Figure 8. Young and aging MSC-EVs expressed differential levels of miRNAs. (A and B) Young and aging MSC-EVs were isolated from supernatants of MSCs via ultracentrifugation and levels of miRNAs associated with macrophage polarization (let-7c, miR-223-5p, miR-155-3p, miR-127-3p, and miR-125b-5p) in MSC-EVs were analyzed via qRT-PCR. All miRNAs were standardized to U6 snRNA using standard ΔΔCt method. Data are presented as mean ± SEM, n = 4–8. *p < 0.05.

Inhibition of miR-127-3p and miR-125b-5p mitigates M1 macrophage polarization

To examine whether reduced expression of miR-127-3p and miR-125b-5p alters macrophage polarization, BMDMs were transfected with inhibitors for miR-127-3p or miR-125b-5p. Six hours after the transfection, BMDMs were treated with LPS (100 ng/mL) for 24 hours.

miR-127-3p and miR-125b-5p levels after transfection were determined via qRT-PCR (Figure 9A). Transfection of miR-127-3p and miR-125b-5p inhibitors reduced the expression of M1 markers IL-12 and CCR-7 with or without LPS treatment (Figure 9B). On the other hand, BMDMs were transfected with miR-223-5p mimic and examined for macrophage polarization. However, miR-223-5p mimic did not affect the expression of M1 or M2 markers (data not shown).

Inhibition of miR-127-3p and miR-125b-5p decreased M1 macrophage polarization. BMDMs were transfected with miR-127-3p inhibitor/control RNA or miR-125b-5p inhibitor/control RNA and stimulated with or without LPS (100 ng/ml) 6 h later. (A) Confirmation of successful transfection of miR-127-3p inhibitor and miR-125b-5p inhibitor was determined via qRT-PCR. Data are presented as mean ± SEM, n = 4-5. *p p B) Levels of the M1 markers IL-12 and CCR-7 in BMDMs at 24 h after LPS treatment were analyzed via qRT-PCR. Data are presented as mean ± SEM, n = 6–10. *p p

Figure 9. Inhibition of miR-127-3p and miR-125b-5p decreased M1 macrophage polarization. BMDMs were transfected with miR-127-3p inhibitor/control RNA or miR-125b-5p inhibitor/control RNA and stimulated with or without LPS (100 ng/ml) 6 h later. (A) Confirmation of successful transfection of miR-127-3p inhibitor and miR-125b-5p inhibitor was determined via qRT-PCR. Data are presented as mean ± SEM, n = 4-5. *p < 0.05, **p < 0.01. (B) Levels of the M1 markers IL-12 and CCR-7 in BMDMs at 24 h after LPS treatment were analyzed via qRT-PCR. Data are presented as mean ± SEM, n = 6–10. *p < 0.05, **p < 0.01.

Discussion

The present study demonstrates that aging MSC-EVs have impaired therapeutic effects in a murine model of LPS-induced acute lung injury compared with young MSC-EVs. Aging MSC-EVs are deficient in promoting M2 macrophage polarization and decreasing macrophage recruitment. Mechanistically, aging MSC-EVs are less readily internalized by macrophages compared with young counterparts. In addition, young and aging MSC-EVs have differential expression in miRNAs associated with macrophage polarization.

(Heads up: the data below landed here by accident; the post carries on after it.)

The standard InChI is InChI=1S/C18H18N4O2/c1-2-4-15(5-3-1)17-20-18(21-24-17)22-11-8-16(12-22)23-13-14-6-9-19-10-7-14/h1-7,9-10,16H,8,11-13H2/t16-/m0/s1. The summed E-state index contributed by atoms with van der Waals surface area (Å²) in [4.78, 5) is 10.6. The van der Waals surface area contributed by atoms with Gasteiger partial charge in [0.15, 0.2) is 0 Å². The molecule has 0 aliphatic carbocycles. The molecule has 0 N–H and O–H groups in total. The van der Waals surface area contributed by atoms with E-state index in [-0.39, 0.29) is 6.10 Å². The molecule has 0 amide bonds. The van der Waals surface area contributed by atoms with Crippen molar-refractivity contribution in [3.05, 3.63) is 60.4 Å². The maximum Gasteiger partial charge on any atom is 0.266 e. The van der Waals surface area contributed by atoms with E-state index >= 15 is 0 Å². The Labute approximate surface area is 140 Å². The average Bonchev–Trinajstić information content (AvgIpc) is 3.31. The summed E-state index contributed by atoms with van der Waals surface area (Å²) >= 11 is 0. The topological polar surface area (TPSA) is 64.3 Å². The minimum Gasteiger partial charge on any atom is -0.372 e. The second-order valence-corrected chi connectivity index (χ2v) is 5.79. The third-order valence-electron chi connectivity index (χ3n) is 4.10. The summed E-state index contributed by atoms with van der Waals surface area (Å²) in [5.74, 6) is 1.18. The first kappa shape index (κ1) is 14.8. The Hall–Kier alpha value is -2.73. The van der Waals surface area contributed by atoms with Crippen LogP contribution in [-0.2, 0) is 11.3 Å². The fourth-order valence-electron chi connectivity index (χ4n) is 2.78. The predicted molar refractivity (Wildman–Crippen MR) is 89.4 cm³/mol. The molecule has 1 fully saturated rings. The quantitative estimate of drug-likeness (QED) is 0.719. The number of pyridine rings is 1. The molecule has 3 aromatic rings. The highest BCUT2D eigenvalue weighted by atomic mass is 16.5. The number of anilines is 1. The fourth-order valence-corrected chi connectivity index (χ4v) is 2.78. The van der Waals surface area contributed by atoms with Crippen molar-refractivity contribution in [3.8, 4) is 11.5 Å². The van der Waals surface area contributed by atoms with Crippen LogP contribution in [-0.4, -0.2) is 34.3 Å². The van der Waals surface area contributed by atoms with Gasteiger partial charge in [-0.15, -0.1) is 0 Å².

Accumulating evidences support that MSC-EVs, typically from young donors, could be a novel option for treating acute lung injury from diverse etiologies. MSC-EVs were first reported to reduce LPS-induced acute lung injury via KGF mRNA [16]. Then, MSC-EVs were shown to alleviate lung injury in a mouse model of E. coli-induced pneumonia via uptake of EVs through the CD44 receptor [17]. Potter et al. found that MSC-EVs alleviated lung injury induced by hemorrhagic shock via reducing pulmonary vascular permeability [23]. Porzionato et al. discovered that intratracheal administration of MSC-EVs ameliorated lung injury in a hyperoxia-induced model of bronchopulmonary dysplasia [24]. Stone et al. documented that MSC-EVs mitigated lung ischemia-reperfusion injury and improved reconditioning of donor lungs via reducing immune cell activation [25]. Khatri et al. reported that MSC-EVs had anti-influenza and anti-inflammatory properties and alleviated influenza virus-induced lung injury in a pig model [26]. In addition, Ahn et al. revealed that vascular endothelial growth factor mediated the therapeutic effects of MSC-EVs against neonatal hyperoxic lung injury [27]. Furthermore, Morrison et al. showed that adoptive transfer of macrophages pretreated with MSC-EVs alleviated LPS-induced acute lung injury [11]. However, it is unknown whether aging MSC-EVs possess similar capacity as the young counterparts. The present study revealed that aging MSC-EVs lacked the therapeutic effects in a mouse model of LPS-induced acute lung.